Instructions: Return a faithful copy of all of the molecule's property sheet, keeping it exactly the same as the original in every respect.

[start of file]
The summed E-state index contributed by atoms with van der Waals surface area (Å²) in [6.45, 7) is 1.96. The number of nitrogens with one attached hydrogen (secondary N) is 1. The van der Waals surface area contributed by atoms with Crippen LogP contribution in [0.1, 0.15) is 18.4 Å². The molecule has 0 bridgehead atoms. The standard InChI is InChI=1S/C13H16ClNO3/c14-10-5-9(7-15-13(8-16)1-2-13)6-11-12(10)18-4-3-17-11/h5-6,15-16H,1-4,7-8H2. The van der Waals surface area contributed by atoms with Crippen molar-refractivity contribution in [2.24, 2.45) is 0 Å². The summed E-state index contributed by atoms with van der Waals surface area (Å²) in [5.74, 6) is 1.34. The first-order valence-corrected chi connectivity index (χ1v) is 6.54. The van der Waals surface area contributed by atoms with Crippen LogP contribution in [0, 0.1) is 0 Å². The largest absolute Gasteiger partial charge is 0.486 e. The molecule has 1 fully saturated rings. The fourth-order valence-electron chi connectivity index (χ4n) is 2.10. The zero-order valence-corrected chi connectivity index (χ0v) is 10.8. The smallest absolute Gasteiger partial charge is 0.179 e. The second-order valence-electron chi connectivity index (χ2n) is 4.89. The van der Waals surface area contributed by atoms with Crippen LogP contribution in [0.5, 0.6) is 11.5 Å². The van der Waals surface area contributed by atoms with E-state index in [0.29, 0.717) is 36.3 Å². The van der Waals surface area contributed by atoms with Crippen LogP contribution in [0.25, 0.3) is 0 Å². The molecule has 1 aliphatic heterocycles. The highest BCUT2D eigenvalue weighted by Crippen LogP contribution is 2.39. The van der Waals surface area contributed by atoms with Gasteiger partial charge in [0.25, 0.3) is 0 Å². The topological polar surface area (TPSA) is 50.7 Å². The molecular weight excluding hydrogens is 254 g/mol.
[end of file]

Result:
The summed E-state index contributed by atoms with van der Waals surface area (Å²) in [6.45, 7) is 1.96. The number of nitrogens with one attached hydrogen (secondary N) is 1. The van der Waals surface area contributed by atoms with Crippen LogP contribution in [0.1, 0.15) is 18.4 Å². The molecule has 0 bridgehead atoms. The standard InChI is InChI=1S/C13H16ClNO3/c14-10-5-9(7-15-13(8-16)1-2-13)6-11-12(10)18-4-3-17-11/h5-6,15-16H,1-4,7-8H2. The van der Waals surface area contributed by atoms with Crippen molar-refractivity contribution in [2.24, 2.45) is 0 Å². The summed E-state index contributed by atoms with van der Waals surface area (Å²) in [5.74, 6) is 1.34. The first-order valence-corrected chi connectivity index (χ1v) is 6.54. The van der Waals surface area contributed by atoms with Crippen LogP contribution in [0, 0.1) is 0 Å². The largest absolute Gasteiger partial charge is 0.486 e. The molecule has 1 fully saturated rings. The fourth-order valence-electron chi connectivity index (χ4n) is 2.10. The zero-order valence-corrected chi connectivity index (χ0v) is 10.8. The smallest absolute Gasteiger partial charge is 0.179 e. The second-order valence-electron chi connectivity index (χ2n) is 4.89. The van der Waals surface area contributed by atoms with Crippen LogP contribution in [0.5, 0.6) is 11.5 Å². The van der Waals surface area contributed by atoms with E-state index in [0.29, 0.717) is 36.3 Å². The van der Waals surface area contributed by atoms with Crippen LogP contribution in [0.25, 0.3) is 0 Å². The molecule has 1 aliphatic heterocycles. The highest BCUT2D eigenvalue weighted by Crippen LogP contribution is 2.39. The van der Waals surface area contributed by atoms with Gasteiger partial charge in [0.25, 0.3) is 0 Å². The topological polar surface area (TPSA) is 50.7 Å². The molecular weight excluding hydrogens is 254 g/mol.